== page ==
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Nancy Ahern

is the Executive Editor of the Tocquevillian magazine, and a freelance writer and columnist in Arizona.


    Feeling Useful: Yellow doesn't mean cowardice.

    by Nancy Ahern

    April 29, 2003

    If you look at the top of this page, you'll see a graphic of a yellow ribbon. If you look on the blouses and jackets of many people -- from grocery store cashiers to businessmen, you may see these icons in the form of thin satin ribbons, jeweled pins, or pictures printed on plastic buttons.

    Yellow ribbons, and their cousins the red, pink, white, blue, green, black, and purple ones, are ways people can feel connected to a cause they believe in.

    In this case, the cause is to remember our men and women who are fighting and dying in Iraq. To wish them home again, safe.

    You all may remember the song from the early seventies, written by Irvin Levine and L. Russell Brown, and made vastly popular by the pop singing group Tony Orlando and Dawn. The song was based on a story about a Civil War soldier, returning by stage coach, who'd sent a letter to his sweetheart to let her know he was on his way home, and hoping she'd welcome him home. She was to wave her yellow handkerchief by the old oak tree in the town square if she wanted him to return. Levine and Brown changed it to that of an ex-con who'd served his time, returning after three years of incarceration, and his lady love was to tie a yellow ribbon on the tree.

    But yellow ribbons as remembrances of missing loved ones have a longer tradition than that, according to one woman whose research was published back in 1991, at the start of the first part of the Gulf War.

    Marilyn Leary reminds us that the tradition of wearing scarves and ribbons as remembrances goes back at least to the Middle Ages, when knights wore the "favors" of their ladies. This tradition was reversed in 19th century America with respect the Army's 7th Cavalry, the uniforms of which has yellow piping down the side. According to Ms. Leary, the women folk of these brave soldiers would wear yellow ribbons 'round their necks to proclaim loyalty and pride in their men. The early 20th century captured the spirit of this with the song "Around her Neck She Wore a Yellow Ribbon", and the mid-twentieth century's John Wayne movie "She Wore A Yellow Ribbon."

    Yellow ribbons came to symbolize pride in our soldiers. It was resurrected in a big way during the Hostage Crisis in Iran, and has returned time and again, whenever we have sent many of our husbands, brothers, father, sisters, mothers and friends overseas to fight on behalf of freedom.

    Some may consider it an empty, useless gesture. It's easy to pin a yellow ribbon to your shirt, or display it on a web site. It's much, much more difficult to actually go, serve our country, or make some other, more meaningful gesture of support.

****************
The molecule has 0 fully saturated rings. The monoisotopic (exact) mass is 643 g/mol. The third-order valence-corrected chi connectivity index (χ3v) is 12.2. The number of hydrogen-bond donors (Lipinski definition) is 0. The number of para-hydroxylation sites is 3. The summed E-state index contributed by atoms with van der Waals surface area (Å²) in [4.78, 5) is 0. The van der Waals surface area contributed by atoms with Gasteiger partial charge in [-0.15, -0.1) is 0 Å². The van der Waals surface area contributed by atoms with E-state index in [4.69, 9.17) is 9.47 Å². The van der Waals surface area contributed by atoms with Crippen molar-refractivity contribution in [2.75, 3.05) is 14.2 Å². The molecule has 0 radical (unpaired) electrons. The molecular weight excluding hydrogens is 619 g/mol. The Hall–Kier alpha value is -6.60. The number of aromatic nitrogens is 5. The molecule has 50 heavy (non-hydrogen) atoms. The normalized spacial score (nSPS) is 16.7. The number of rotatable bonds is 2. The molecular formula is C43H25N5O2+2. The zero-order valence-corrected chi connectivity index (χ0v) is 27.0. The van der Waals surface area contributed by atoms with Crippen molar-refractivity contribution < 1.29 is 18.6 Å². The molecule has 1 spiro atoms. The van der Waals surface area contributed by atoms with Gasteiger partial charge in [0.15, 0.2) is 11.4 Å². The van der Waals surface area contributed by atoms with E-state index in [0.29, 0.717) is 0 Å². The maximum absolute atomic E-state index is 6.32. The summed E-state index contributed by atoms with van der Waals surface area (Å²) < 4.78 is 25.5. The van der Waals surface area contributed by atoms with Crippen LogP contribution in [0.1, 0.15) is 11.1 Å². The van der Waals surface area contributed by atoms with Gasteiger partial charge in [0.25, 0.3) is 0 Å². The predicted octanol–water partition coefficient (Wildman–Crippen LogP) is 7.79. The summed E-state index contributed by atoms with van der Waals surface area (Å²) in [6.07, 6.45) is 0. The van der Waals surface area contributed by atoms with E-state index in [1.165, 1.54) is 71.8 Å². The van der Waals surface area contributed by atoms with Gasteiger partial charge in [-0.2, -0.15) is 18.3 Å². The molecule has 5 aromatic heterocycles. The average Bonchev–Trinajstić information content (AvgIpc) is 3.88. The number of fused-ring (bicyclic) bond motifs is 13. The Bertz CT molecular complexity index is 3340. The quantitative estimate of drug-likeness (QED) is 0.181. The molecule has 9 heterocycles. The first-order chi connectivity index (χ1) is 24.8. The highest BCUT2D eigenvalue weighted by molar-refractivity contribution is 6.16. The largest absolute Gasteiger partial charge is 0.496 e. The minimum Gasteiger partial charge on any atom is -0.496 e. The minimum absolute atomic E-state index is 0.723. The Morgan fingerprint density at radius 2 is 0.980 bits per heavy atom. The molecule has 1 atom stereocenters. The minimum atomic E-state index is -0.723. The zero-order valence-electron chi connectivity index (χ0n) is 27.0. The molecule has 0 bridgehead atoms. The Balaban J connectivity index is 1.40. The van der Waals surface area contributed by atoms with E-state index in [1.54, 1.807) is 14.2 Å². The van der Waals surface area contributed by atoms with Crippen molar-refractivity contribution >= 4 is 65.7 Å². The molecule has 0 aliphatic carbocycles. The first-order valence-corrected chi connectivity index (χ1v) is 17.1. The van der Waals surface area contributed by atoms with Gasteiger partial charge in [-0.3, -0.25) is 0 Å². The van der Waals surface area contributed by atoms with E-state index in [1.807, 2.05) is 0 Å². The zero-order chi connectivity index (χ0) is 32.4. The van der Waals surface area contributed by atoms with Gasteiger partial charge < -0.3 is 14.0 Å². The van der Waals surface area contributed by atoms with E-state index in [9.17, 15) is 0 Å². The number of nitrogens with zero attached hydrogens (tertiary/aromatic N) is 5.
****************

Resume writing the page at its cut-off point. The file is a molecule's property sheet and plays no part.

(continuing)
Try telling this to a small town in New Jersey. The townsfolk in Fieldsboro, New Jersey have been rallying to show their support for their sons and daughters -- sons and daughters who were thrilled to see this public show of support. Don't forget that these youngsters are out doing some hard, dirty, dangerous and frightening work. They need to know that their families and friends are behind them. This is where the yellow ribbons become more than a useless gesture. This is where yellow ribbons do their real work.

    Their mayor, Edward "Buddy" Tyler, felt yellow ribbons were a bad idea. He and his council banned them on municipal property. They apparently "violated a local ordinance banning displays on public property." He stated, "Every town is supposed to have a sign so emergency services know where the town begins," he said. "We can't have the sign covered. But we figure there will be no action, as long as it's not covering up the words."

    The photo accompanying this news article shows that this was not the case. But it goes further than that. Someone complained about the yellow ribbons, and wondered about "what if other colors were displayed, or a Confederate Flag?" Thus what was to be a show of support for American men and women who were risking their lives became a slimy, political-correctness battle.

    And that is all it amounts to. Letting people like Pfc. Jessica Lynch know that they are loved and supported is not a political statement the way draping a Confederate Flag is.

    The small-town Jersey mayor and his council are weak-kneed politicians. They are to be pitied and despised. Nevertheless, I am heartened by the outcry and the strong show of civil disobedience enjoyed in that town, as the townspeople go out of their way to festoon every square inch of their town with yellow ribbons.

    © 2003 Tocqevillian Magazine